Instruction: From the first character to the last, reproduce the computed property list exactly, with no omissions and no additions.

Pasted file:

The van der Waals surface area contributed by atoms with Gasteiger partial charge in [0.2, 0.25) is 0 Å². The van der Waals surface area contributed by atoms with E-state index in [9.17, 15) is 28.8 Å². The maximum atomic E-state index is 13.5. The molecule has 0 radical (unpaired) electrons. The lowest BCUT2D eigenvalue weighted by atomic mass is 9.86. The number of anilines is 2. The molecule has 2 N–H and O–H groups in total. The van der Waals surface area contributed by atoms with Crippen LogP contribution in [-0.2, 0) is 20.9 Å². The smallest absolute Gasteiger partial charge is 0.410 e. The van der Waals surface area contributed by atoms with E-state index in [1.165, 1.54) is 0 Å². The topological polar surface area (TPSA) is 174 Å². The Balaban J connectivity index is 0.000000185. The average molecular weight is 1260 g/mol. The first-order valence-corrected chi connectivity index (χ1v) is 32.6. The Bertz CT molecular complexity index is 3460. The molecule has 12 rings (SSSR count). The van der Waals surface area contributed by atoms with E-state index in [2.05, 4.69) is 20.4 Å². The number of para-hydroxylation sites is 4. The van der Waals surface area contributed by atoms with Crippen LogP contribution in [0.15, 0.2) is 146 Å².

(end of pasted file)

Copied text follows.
The van der Waals surface area contributed by atoms with Gasteiger partial charge in [0.2, 0.25) is 0 Å². The van der Waals surface area contributed by atoms with E-state index in [9.17, 15) is 28.8 Å². The maximum atomic E-state index is 13.5. The molecule has 0 radical (unpaired) electrons. The lowest BCUT2D eigenvalue weighted by atomic mass is 9.86. The number of anilines is 2. The molecule has 2 N–H and O–H groups in total. The van der Waals surface area contributed by atoms with Crippen LogP contribution in [-0.2, 0) is 20.9 Å². The smallest absolute Gasteiger partial charge is 0.410 e. The van der Waals surface area contributed by atoms with E-state index in [1.165, 1.54) is 0 Å². The topological polar surface area (TPSA) is 174 Å². The Balaban J connectivity index is 0.000000185. The average molecular weight is 1260 g/mol. The first-order valence-corrected chi connectivity index (χ1v) is 32.6. The Bertz CT molecular complexity index is 3460. The molecule has 12 rings (SSSR count). The van der Waals surface area contributed by atoms with E-state index in [2.05, 4.69) is 20.4 Å². The number of para-hydroxylation sites is 4. The van der Waals surface area contributed by atoms with Crippen LogP contribution in [0.15, 0.2) is 146 Å².